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Links for Learners

by Lynn and Bob Gillen

February 2000

The following Links for Learners resource is offered to those who would like to use St. Anthony Messenger in an educational setting or for further study at home. This resource is prepared with high school students in mind, but can be adapted for other age groups. We will feature one article for further study each month. Back issues, beginning in May 1997, contain this resource. Up until December 1998 it was called a teacher's guide or classroom resource. Teachers with access to computer labs should encourage students to access the article directly online. Students have our permission to print out a copy of the article for classroom use. We encourage you to subscribe to the print edition of St. Anthony Messenger, where you will see all of the graphics, and more articles that you might find useful on a variety of topics. Please let us know how we can improve this service by sending feedback to

Click here for a complete listing of Links for Learners

Please see our links disclaimer located at the end of this document.

Links for Learning

Finding Curriculum Connections for High School Teachers and Students

This month’s Links for Learners will support high school curriculum in:

    • Religion—justice; moral theology; forgiveness
    • Social Studies—war's impact on the civilian population; international relations; the workings of government
Finding Links for Discussion Group Leaders and Participants

Look for connections for use in programs outside the classroom, such as:

Parish sacramental preparation programs and CCD classes; young adult discussion programs; seasonal discussion groups; RCIA programs.

Parents will also find this material useful in initiating discussion around the dinner table, in home study, at family activities or as preparation for parent/teacher meetings.

Understanding Basic Terms in This Month’s Article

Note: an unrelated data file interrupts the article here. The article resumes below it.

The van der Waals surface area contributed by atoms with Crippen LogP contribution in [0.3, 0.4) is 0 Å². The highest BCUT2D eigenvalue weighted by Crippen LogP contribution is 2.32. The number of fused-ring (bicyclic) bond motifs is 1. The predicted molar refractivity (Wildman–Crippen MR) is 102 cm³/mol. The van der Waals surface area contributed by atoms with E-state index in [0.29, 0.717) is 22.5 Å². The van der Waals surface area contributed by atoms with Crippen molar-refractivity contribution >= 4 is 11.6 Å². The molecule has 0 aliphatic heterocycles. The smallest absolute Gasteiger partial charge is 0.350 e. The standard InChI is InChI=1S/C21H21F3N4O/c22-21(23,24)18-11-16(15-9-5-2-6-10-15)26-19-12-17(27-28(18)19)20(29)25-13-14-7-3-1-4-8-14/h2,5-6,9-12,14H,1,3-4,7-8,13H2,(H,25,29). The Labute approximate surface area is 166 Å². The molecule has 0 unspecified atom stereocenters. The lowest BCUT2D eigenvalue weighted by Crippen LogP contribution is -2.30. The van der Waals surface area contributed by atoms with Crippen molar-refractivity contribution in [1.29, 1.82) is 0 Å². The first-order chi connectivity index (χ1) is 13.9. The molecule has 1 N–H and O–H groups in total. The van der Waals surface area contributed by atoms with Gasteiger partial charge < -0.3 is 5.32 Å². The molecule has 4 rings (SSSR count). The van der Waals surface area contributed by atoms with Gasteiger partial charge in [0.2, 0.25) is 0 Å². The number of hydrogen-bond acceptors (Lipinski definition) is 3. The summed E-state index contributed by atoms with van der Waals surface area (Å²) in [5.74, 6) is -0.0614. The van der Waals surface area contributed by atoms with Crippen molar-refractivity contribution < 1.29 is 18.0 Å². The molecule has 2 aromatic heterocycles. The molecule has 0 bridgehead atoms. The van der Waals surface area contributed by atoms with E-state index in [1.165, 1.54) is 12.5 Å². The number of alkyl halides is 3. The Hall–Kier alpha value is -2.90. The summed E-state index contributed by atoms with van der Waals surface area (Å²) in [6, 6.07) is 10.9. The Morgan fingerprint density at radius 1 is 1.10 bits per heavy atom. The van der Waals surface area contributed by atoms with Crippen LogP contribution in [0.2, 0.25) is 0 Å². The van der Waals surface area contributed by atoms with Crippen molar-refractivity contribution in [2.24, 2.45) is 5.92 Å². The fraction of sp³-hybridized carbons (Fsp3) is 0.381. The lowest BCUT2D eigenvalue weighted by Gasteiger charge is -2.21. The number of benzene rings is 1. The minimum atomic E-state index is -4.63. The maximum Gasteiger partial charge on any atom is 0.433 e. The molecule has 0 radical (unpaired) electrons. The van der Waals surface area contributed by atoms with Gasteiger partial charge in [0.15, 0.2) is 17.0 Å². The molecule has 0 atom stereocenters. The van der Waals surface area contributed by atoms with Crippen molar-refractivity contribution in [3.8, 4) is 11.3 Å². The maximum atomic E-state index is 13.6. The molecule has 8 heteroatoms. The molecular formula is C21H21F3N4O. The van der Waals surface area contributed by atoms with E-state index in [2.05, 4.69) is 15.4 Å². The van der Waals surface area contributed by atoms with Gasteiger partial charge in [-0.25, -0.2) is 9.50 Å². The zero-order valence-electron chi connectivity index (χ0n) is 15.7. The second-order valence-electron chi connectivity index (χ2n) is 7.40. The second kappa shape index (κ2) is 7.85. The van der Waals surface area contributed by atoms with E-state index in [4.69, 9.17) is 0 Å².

Look for these key words and terms as you read the article. Definitions or explanations can be researched from the article itself, or from the resource materials cited throughout the Links for Learners.

Economic sanctions


Chaldean Church



United Nations


Just-war criteria

Gulf War

National Conference of Catholic Bishops


'I want you to know the suffering of our people'

Patriarch Raphael I Bidawid of the Chaldean Church of Babylon recently traveled to the United States to garner support for stopping the economic sanctions against Iraq.

The patriarch cites the results of the United Nations' nine-year embargo:

  • 1,000,000 Iraqis have died from lack of food and medical care
  • 5,000 children die every month for lack of care
  • revenues to the country's inhabitants have dropped by 90%

The Chaldean Church has a strong presence in the United States, with most of its members centered in the Detroit, Michigan, area. The Chaldean community here shares Patriarch Raphael's concerns for the suffering Iraqi people.

The United Nations, and the United States in particular, view the embargo as a necessary response to Iraq's refusal to cooperate with the conditions of the cease-fire agreement that ended the Gulf War in 1991. Channel One, the news program broadcast to member high schools, offers a summary of the events surrounding the Gulf War in an archived September 1999 story. The United States Department of State explains U.S. policy regarding Iraq, and provides background information on the United Nations position.

Search a major newspaper such as The New York Times for a list of recent articles explaining how Iraq has repeatedly said no to U.N. arms inspectors and rejected new arms inspection plans.

In spite of the United States' firm stance, there are strong voices crying out against the embargo. Many question the policy's failure to stop weapons development in Iraq. The National Conference of Catholic Bishops has spoken out against the economic sanctions. Pope John Paul II calls the embargo "pitiless."

Still others contend that the sanctions violate U.N. treaties such as the Convention on the Rights of the Child. This international human rights treaty, dating from November 20, 1989, outlines just what rights a child is entitled to, no matter where on this earth he or she may live. Read the UNICEF Web site for information on the treaty, for UNICEF's commitment to children's rights and for advice on what you can do to support the treaty. Only two of the world's 191 countries have not ratified the treaty, the United States ironically being one.